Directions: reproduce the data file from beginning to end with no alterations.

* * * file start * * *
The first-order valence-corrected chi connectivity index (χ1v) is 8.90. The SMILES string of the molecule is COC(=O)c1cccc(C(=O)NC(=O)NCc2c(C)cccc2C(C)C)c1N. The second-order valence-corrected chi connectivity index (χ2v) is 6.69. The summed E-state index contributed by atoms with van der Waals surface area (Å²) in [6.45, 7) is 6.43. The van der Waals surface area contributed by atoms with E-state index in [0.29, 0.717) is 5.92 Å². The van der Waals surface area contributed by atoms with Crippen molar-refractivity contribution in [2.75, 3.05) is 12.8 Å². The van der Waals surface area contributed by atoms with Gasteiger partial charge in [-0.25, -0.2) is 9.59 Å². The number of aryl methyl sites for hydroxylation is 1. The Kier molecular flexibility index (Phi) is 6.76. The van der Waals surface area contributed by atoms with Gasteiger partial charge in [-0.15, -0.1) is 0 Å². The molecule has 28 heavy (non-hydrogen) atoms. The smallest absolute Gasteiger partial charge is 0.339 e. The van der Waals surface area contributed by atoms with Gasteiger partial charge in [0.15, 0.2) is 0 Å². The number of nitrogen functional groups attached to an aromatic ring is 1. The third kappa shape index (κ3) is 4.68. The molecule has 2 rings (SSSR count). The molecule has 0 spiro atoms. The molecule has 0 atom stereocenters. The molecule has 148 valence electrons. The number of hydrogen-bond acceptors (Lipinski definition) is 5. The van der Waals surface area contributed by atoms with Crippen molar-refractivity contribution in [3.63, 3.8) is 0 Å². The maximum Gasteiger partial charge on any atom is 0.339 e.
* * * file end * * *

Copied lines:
The first-order valence-corrected chi connectivity index (χ1v) is 8.90. The SMILES string of the molecule is COC(=O)c1cccc(C(=O)NC(=O)NCc2c(C)cccc2C(C)C)c1N. The second-order valence-corrected chi connectivity index (χ2v) is 6.69. The summed E-state index contributed by atoms with van der Waals surface area (Å²) in [6.45, 7) is 6.43. The van der Waals surface area contributed by atoms with E-state index in [0.29, 0.717) is 5.92 Å². The van der Waals surface area contributed by atoms with Crippen molar-refractivity contribution in [2.75, 3.05) is 12.8 Å². The van der Waals surface area contributed by atoms with Gasteiger partial charge in [-0.25, -0.2) is 9.59 Å². The number of aryl methyl sites for hydroxylation is 1. The Kier molecular flexibility index (Phi) is 6.76. The van der Waals surface area contributed by atoms with Gasteiger partial charge in [-0.15, -0.1) is 0 Å². The molecule has 28 heavy (non-hydrogen) atoms. The smallest absolute Gasteiger partial charge is 0.339 e. The van der Waals surface area contributed by atoms with Gasteiger partial charge in [0.15, 0.2) is 0 Å². The number of nitrogen functional groups attached to an aromatic ring is 1. The third kappa shape index (κ3) is 4.68. The molecule has 2 rings (SSSR count). The molecule has 0 spiro atoms. The molecule has 0 atom stereocenters. The molecule has 148 valence electrons. The number of hydrogen-bond acceptors (Lipinski definition) is 5. The van der Waals surface area contributed by atoms with Crippen molar-refractivity contribution in [3.63, 3.8) is 0 Å². The maximum Gasteiger partial charge on any atom is 0.339 e.